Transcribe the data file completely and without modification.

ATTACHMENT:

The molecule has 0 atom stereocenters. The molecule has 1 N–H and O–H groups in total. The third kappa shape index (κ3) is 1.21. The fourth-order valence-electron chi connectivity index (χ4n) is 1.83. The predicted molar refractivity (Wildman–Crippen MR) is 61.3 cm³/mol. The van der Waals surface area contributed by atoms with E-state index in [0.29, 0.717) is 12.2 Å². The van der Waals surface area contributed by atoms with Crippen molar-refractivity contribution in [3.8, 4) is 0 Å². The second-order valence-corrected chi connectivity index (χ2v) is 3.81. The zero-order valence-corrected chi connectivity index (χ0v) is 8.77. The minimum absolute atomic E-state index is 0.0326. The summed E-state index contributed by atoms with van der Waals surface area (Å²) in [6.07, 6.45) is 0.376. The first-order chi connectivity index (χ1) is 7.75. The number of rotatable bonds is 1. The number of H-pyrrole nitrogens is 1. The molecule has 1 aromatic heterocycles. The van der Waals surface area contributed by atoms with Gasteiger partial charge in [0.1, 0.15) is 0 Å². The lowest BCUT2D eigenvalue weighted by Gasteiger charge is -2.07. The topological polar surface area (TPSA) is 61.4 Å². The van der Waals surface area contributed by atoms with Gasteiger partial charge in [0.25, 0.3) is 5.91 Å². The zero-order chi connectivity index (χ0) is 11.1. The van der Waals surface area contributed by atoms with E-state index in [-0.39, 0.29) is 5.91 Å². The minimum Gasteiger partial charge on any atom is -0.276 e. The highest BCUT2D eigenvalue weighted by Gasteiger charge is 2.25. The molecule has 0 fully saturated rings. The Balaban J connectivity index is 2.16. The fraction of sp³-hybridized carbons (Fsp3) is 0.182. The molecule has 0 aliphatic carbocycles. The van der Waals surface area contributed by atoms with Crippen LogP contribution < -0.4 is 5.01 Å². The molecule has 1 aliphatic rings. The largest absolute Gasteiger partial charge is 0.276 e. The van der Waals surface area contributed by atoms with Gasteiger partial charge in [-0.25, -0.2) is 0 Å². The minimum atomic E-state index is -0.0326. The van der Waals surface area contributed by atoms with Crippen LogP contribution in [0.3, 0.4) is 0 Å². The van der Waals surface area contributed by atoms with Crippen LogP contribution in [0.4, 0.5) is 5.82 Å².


The molecule has 0 atom stereocenters. The molecule has 1 N–H and O–H groups in total. The third kappa shape index (κ3) is 1.21. The fourth-order valence-electron chi connectivity index (χ4n) is 1.83. The predicted molar refractivity (Wildman–Crippen MR) is 61.3 cm³/mol. The van der Waals surface area contributed by atoms with E-state index in [0.29, 0.717) is 12.2 Å². The van der Waals surface area contributed by atoms with Crippen molar-refractivity contribution in [3.8, 4) is 0 Å². The second-order valence-corrected chi connectivity index (χ2v) is 3.81. The zero-order valence-corrected chi connectivity index (χ0v) is 8.77. The minimum absolute atomic E-state index is 0.0326. The summed E-state index contributed by atoms with van der Waals surface area (Å²) in [6.07, 6.45) is 0.376. The first-order chi connectivity index (χ1) is 7.75. The number of rotatable bonds is 1. The number of H-pyrrole nitrogens is 1. The molecule has 1 aromatic heterocycles. The van der Waals surface area contributed by atoms with Gasteiger partial charge in [0.1, 0.15) is 0 Å². The lowest BCUT2D eigenvalue weighted by Gasteiger charge is -2.07. The topological polar surface area (TPSA) is 61.4 Å². The van der Waals surface area contributed by atoms with Gasteiger partial charge in [0.25, 0.3) is 5.91 Å². The zero-order chi connectivity index (χ0) is 11.1. The van der Waals surface area contributed by atoms with E-state index in [-0.39, 0.29) is 5.91 Å². The minimum Gasteiger partial charge on any atom is -0.276 e. The highest BCUT2D eigenvalue weighted by Gasteiger charge is 2.25. The molecule has 0 fully saturated rings. The Balaban J connectivity index is 2.16. The fraction of sp³-hybridized carbons (Fsp3) is 0.182. The molecule has 0 aliphatic carbocycles. The van der Waals surface area contributed by atoms with Crippen LogP contribution < -0.4 is 5.01 Å². The molecule has 1 aliphatic rings. The largest absolute Gasteiger partial charge is 0.276 e. The van der Waals surface area contributed by atoms with Gasteiger partial charge in [-0.25, -0.2) is 0 Å². The minimum atomic E-state index is -0.0326. The van der Waals surface area contributed by atoms with Crippen LogP contribution in [0.3, 0.4) is 0 Å². The van der Waals surface area contributed by atoms with Crippen LogP contribution in [0.4, 0.5) is 5.82 Å².